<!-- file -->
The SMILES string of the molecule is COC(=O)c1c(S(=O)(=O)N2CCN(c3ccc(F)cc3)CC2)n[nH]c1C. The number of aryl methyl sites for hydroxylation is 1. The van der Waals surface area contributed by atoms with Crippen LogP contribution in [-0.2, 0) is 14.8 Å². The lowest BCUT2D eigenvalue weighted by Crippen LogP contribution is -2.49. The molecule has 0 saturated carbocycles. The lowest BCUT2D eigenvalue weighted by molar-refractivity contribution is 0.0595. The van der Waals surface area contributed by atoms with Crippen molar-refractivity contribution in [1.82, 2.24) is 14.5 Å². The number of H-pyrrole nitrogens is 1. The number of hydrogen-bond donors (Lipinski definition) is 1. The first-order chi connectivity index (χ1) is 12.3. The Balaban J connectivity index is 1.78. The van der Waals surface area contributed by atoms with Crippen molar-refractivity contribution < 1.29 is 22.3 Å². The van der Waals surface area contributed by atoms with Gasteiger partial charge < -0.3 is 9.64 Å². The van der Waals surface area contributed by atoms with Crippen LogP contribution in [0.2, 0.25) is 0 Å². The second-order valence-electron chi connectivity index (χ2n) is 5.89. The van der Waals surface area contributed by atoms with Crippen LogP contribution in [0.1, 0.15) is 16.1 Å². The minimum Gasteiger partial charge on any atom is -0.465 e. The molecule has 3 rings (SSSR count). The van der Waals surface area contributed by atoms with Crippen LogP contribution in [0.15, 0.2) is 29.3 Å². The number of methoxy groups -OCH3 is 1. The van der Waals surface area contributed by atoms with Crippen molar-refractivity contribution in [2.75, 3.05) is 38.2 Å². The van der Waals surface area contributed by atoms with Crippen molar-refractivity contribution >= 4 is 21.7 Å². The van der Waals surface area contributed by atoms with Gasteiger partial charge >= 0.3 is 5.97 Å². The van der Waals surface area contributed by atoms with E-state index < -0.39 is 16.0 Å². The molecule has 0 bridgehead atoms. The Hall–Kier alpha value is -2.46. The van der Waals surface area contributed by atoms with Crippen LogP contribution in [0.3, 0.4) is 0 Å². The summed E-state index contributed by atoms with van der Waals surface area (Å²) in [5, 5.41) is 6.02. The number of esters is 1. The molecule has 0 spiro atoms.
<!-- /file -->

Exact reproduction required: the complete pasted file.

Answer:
The SMILES string of the molecule is COC(=O)c1c(S(=O)(=O)N2CCN(c3ccc(F)cc3)CC2)n[nH]c1C. The number of aryl methyl sites for hydroxylation is 1. The van der Waals surface area contributed by atoms with Crippen LogP contribution in [-0.2, 0) is 14.8 Å². The lowest BCUT2D eigenvalue weighted by Crippen LogP contribution is -2.49. The molecule has 0 saturated carbocycles. The lowest BCUT2D eigenvalue weighted by molar-refractivity contribution is 0.0595. The van der Waals surface area contributed by atoms with Crippen molar-refractivity contribution in [1.82, 2.24) is 14.5 Å². The number of H-pyrrole nitrogens is 1. The number of hydrogen-bond donors (Lipinski definition) is 1. The first-order chi connectivity index (χ1) is 12.3. The Balaban J connectivity index is 1.78. The van der Waals surface area contributed by atoms with Crippen molar-refractivity contribution < 1.29 is 22.3 Å². The van der Waals surface area contributed by atoms with Gasteiger partial charge < -0.3 is 9.64 Å². The van der Waals surface area contributed by atoms with Crippen LogP contribution in [0.2, 0.25) is 0 Å². The second-order valence-electron chi connectivity index (χ2n) is 5.89. The van der Waals surface area contributed by atoms with Crippen LogP contribution in [0.1, 0.15) is 16.1 Å². The minimum Gasteiger partial charge on any atom is -0.465 e. The molecule has 3 rings (SSSR count). The van der Waals surface area contributed by atoms with Crippen LogP contribution in [0.15, 0.2) is 29.3 Å². The number of methoxy groups -OCH3 is 1. The van der Waals surface area contributed by atoms with Crippen molar-refractivity contribution in [2.75, 3.05) is 38.2 Å². The van der Waals surface area contributed by atoms with Crippen molar-refractivity contribution >= 4 is 21.7 Å². The van der Waals surface area contributed by atoms with Gasteiger partial charge >= 0.3 is 5.97 Å². The van der Waals surface area contributed by atoms with E-state index < -0.39 is 16.0 Å². The molecule has 0 bridgehead atoms. The Hall–Kier alpha value is -2.46. The van der Waals surface area contributed by atoms with Crippen LogP contribution in [0.3, 0.4) is 0 Å². The summed E-state index contributed by atoms with van der Waals surface area (Å²) in [5, 5.41) is 6.02. The number of esters is 1. The molecule has 0 spiro atoms.